Think The Air Has Been Particularly Bad This Summer? Well, It’s Been Worse Before

August 28, 2019
Hazy DenverHazy DenverKevin J. Beaty/Denverite
Denver's air quality is visibly not great on Aug. 20, 2018.

Have you been thinking there have been more ozone advisories on the front range this summer? CPR listener Mark Bourne thought so.

"How many times this year has Denver been under a health advisory due to air quality concerns and is it more than normal, less or the same? It feels like a lot more than normal."

It turns out the opposite is true.

Wednesday marks the 30th Ozone Action Alert Day for Colorado's Front Range.

That is relatively low compared to the last three years, according to Scott Landes, an Air Quality Meteorologist with the Colorado Department of Public Health and Environment. Between May 31 and August 31 last year there were nearly double the number of Ozone alert days as there have been this year.

The numbers of ozone alert days between May 31 and August 31 of the last three years are as follows:

  • 2016: 36
  • 2017: 45
  • 2018: 52

The highest concentrations of ozone Wednesday are likely in the southern and western portions of the Denver Metro area, as well as the northern foothills in Boulder, Longmont, and western Fort Collins.

CDPHE issues an alert when concentrations of ozone are expected to be in the moderate to "Unhealthy for Sensitive Groups" range. That threshold is an 8-hour average of more than 70 parts per billion.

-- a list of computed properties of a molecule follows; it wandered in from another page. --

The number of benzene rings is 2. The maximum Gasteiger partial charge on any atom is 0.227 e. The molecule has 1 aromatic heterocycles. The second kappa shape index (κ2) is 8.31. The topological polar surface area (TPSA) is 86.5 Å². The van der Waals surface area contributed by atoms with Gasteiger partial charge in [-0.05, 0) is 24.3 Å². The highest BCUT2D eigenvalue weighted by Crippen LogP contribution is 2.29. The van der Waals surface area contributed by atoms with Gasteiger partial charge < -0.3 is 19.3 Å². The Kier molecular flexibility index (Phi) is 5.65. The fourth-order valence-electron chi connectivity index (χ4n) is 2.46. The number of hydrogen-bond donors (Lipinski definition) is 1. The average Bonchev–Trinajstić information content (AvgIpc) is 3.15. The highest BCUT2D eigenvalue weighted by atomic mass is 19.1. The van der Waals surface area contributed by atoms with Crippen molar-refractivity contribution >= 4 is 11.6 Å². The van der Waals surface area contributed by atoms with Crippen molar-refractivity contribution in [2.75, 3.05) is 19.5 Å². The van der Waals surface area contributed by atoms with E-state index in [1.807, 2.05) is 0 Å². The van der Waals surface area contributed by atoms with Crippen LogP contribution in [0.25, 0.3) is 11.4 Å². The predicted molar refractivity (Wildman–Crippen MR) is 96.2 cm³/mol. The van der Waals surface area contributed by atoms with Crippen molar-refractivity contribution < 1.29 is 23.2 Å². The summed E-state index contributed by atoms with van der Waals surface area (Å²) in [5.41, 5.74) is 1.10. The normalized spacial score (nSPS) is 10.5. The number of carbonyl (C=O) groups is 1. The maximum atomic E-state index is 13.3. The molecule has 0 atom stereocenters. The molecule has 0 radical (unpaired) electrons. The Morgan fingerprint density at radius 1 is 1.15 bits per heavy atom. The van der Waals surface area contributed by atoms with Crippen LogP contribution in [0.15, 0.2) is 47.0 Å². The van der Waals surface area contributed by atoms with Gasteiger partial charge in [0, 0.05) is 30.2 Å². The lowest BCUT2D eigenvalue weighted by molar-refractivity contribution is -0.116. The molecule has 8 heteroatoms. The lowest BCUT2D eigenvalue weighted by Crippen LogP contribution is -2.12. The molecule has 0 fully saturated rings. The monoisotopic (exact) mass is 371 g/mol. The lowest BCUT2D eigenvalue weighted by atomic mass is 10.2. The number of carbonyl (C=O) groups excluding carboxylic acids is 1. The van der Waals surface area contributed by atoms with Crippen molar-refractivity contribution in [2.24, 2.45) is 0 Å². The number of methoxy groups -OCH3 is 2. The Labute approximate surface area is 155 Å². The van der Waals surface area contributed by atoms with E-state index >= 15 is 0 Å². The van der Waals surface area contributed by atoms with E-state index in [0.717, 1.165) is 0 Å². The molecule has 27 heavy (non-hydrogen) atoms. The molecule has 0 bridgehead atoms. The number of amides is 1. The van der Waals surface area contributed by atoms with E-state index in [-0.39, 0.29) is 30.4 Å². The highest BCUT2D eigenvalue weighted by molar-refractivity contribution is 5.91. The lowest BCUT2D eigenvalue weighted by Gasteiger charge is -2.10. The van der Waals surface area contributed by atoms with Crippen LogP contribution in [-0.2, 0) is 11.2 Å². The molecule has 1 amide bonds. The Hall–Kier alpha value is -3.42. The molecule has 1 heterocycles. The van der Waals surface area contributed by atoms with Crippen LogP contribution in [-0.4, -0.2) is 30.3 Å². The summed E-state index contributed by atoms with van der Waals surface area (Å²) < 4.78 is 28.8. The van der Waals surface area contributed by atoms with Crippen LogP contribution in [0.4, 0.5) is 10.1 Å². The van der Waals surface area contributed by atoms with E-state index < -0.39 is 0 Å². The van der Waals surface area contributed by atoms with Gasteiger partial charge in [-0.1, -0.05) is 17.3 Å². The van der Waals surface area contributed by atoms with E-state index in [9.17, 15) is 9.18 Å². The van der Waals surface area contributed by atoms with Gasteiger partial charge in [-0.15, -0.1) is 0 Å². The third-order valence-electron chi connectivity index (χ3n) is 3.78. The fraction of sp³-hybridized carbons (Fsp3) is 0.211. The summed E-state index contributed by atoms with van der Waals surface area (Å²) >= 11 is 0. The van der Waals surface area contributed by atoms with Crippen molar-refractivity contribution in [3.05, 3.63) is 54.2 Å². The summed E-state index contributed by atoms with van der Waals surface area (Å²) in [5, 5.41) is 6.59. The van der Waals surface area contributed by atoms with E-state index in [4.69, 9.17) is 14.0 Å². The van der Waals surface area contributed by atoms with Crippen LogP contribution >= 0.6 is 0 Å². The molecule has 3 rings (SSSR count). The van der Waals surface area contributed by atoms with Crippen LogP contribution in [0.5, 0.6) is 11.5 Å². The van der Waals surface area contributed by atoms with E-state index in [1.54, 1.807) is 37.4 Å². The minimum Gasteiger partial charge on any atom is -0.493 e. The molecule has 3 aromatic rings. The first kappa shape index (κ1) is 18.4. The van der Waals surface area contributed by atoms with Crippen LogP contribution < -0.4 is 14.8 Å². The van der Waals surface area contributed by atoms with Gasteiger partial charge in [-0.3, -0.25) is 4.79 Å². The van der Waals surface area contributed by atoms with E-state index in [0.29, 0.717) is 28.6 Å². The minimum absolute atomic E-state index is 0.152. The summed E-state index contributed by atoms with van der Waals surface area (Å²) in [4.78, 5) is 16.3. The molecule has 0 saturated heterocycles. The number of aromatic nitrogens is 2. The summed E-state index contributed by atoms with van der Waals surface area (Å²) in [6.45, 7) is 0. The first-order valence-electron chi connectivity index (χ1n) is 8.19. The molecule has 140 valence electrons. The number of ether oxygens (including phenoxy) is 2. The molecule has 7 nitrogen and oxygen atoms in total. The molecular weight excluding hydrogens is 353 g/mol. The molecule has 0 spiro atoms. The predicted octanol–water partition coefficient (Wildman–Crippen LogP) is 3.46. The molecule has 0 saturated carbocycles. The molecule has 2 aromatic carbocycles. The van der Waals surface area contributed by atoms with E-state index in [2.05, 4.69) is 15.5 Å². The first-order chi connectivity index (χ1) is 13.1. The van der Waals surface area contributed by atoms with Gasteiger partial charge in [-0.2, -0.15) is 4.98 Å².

The EPA says ozone forms near ground level when ultraviolet radiation interacts with volatile organic compounds (VOC) and nitrogen oxides (NOx). High ozone levels can also form in colder winter months.

On alert days, health officials recommend active children and adults and people with lung diseases reduce heavy or prolonged outdoor exertion. The air could also be unhealthy for the elderly to breathe.

The state also puts the alert on freeway signs directing people to cut down on their driving and to avoid refueling their vehicles during the alert period.

"I commute to work on my bike so I'm always checking to see what the weather is going to be," Bourne said. "It just seems like every day there's an alert on ozone or air quality saying, 'Don't do strenuous activities outside.' It's hard to stop driving and commute on a bike when you're getting those types of advisories."

"Ozone season" is winding down in Colorado, Landes said. Ozone is most likely to reach unhealthy levels on hot sunny days in urban environments, according to the Environmental Protection Agency.

Wondering what the air quality is like where you are? You can view that here.